Pioneer Chinese supermodel Lu Yan on her label Comme Moi and her catwalk career
Lu Yan became a supermodel before the China story had started to unfold. Now she has her sights set on fresh challenges
Long before the likes of Liu Wen and Sun Fei Fei strutted the world's catwalks, Lu Yan was out there flying the flag for her country. As one of China's first-generation supermodels, Lu's was a rare Chinese face at a time when diverse racial representation on the catwalk was virtually unheard of. Today, at just 34 years old, she is considered a veteran of the modelling world.
By conventional Chinese beauty standards, Lu might almost have been considered the proverbial ugly duckling when she started out, yet the international fashion world quickly embraced her unusual look. Speaking to her in person, it's easy to understand how she has risen to the top. Lu is charismatic and quick-witted, with a vibrant energy and an infectious smile accentuated by those famously high cheek bones.
This aura translates onto the camera - Lu's commanding presence has seen her grace the runways of Lanvin and Hermès as well as the pages of top fashion magazines. Today she's considered one of China's fashion veterans and style icons.
Lu started very much at the bottom. She came from a humble family background: her father was a miner and home was a rural village in Jiangxi province.
"My childhood was very happy because, in the village, everything is simple and you don't have anything to compare your life to," she says. "It was only later when I grew up and went to the city that I realised how many hardships we had. But as a child, I didn't have any cares or worries."
Her life was so simple that the very thought of being a model seemed ludicrous. "When my parents heard that model agents were interested in me, they thought I was being cheated by a con man. They didn't think it was possible, and neither did I. But I figured I would just go for it anyway."
Those first few years were tough. When Lu first started modelling, it was much harder for Chinese models not only to get booked for work, but also to leave the country and organise passports and visas.
"Also, there was a lot less scope to do meaningful work. Back then, only three out of 10 designers would use an Asian model, with those three designers working with that one model," she recalls. "Now, although there are more Chinese models and competition is higher, there is also a lot more opportunities for us. The Chinese economy has really developed over the years, and this has created greater demand for models like us."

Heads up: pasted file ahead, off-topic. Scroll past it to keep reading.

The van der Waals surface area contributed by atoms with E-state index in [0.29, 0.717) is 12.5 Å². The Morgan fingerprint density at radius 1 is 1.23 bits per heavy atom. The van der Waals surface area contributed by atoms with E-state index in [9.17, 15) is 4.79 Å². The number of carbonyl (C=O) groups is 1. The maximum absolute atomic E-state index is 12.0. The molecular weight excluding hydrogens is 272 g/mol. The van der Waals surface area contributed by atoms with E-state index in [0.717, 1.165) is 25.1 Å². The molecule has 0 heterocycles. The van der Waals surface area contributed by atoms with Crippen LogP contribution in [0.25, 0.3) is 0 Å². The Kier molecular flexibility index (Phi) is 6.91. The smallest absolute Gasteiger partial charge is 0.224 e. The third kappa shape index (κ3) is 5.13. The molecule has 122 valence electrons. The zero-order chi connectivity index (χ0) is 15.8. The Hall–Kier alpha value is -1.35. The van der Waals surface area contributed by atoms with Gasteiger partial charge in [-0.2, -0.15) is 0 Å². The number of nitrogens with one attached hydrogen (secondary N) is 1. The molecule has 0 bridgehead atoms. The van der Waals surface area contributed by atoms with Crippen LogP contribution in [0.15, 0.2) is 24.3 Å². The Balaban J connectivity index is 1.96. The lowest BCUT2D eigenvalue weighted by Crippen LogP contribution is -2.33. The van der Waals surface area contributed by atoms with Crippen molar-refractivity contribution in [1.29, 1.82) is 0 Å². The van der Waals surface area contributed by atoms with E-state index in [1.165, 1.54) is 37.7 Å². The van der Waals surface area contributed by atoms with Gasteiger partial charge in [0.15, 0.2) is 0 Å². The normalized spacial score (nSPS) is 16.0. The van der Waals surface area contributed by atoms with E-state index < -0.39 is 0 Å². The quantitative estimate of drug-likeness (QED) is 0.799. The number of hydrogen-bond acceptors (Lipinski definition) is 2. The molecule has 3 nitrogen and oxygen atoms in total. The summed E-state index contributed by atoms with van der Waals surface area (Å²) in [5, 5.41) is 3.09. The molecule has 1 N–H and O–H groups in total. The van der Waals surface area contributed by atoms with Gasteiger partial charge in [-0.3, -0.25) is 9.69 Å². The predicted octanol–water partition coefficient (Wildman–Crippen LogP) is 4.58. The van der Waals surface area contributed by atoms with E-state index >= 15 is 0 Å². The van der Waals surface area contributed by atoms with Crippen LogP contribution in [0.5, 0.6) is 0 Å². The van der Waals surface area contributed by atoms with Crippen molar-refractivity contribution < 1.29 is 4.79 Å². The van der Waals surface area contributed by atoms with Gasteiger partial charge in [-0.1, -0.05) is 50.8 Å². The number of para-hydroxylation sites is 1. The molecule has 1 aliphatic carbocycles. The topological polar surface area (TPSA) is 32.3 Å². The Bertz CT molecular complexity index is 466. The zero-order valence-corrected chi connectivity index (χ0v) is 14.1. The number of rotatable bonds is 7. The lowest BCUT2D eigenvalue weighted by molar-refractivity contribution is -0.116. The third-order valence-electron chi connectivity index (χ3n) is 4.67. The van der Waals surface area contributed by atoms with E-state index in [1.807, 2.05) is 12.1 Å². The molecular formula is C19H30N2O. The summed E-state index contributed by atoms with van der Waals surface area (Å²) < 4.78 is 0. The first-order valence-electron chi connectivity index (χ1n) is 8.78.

Culture shock and language barriers were central to her formative modelling years.
"My father or mother had never been in my situation before, so it was hard for them to comfort me or understand what I was going through. At the beginning I also couldn't speak English, so being in Europe alone was quite difficult."
There were, of course, some memorable moments in Lu's career. One of her favourite was at a Lanvin show, where she wore a Chinese qipao and a fur coat. Then there was that time at London charity event Fashion Rocks, where she sat with the likes of Giorgio Armani, Richard Gere and Björk.
Although Lu claims she's rarely star-struck, she admits being completely taken aback that night by fashion designer Tom Ford. "Tom was the only person I didn't talk to that night. He was so handsome. My heart was beating so fast, and his eyes were so mesmerising," she says, laughing.
Nowadays, Lu is taking on a range of projects. Most recently, she was one of the esteemed judges in the International Woolmark Asia regional final, where she had the opportunity to critique the work of young and promising designers from around the region.
Most notably, she is now working on her own label, Comme Moi, meaning "like me" in French - which featured earlier this year in the South China Morning Post. "As a model, you sometimes have to wait a long time for work to come to you," Lu says. "I'm also someone who likes to learn and keep myself busy, so I saw this project as an opportunity to stave off my boredom.
"The biggest challenge I have is dealing with fabric. As a small brand, it's hard for me to secure supply for 50 to 70 metres of fabric. My scope is far smaller than many other brands, which have a large operational base. And even then when I can find those kinds of materials, they come at a hefty surcharge."
In contrast, Lu finds the design aspect of Comme Moi to be the easiest. Not having a formal design background is not an issue, she says. "I know exactly what I want, so it's really just a matter of communicating with my pattern-maker. She has been with me for the past two years, so it's easy for me to pinpoint areas that aren't right."
Lu's hands-on approach to the business has also seen her (naturally) model for Comme Moi's campaign images. "Why not, if I can save some money," she says, joking. "Ultimately, I'd love Comme Moi to become a global brand, but I'm in no rush to achieve this. The key thing is to make sure that customers like what our team produces, and to keep true to my instincts.
"This has always been who I am: someone who believes in myself, and someone who grabs hold of chances before they slip away. Everything in life depends on being at the right place at the right time with the right people. I saw that opportunity when I started modelling and I just went for it."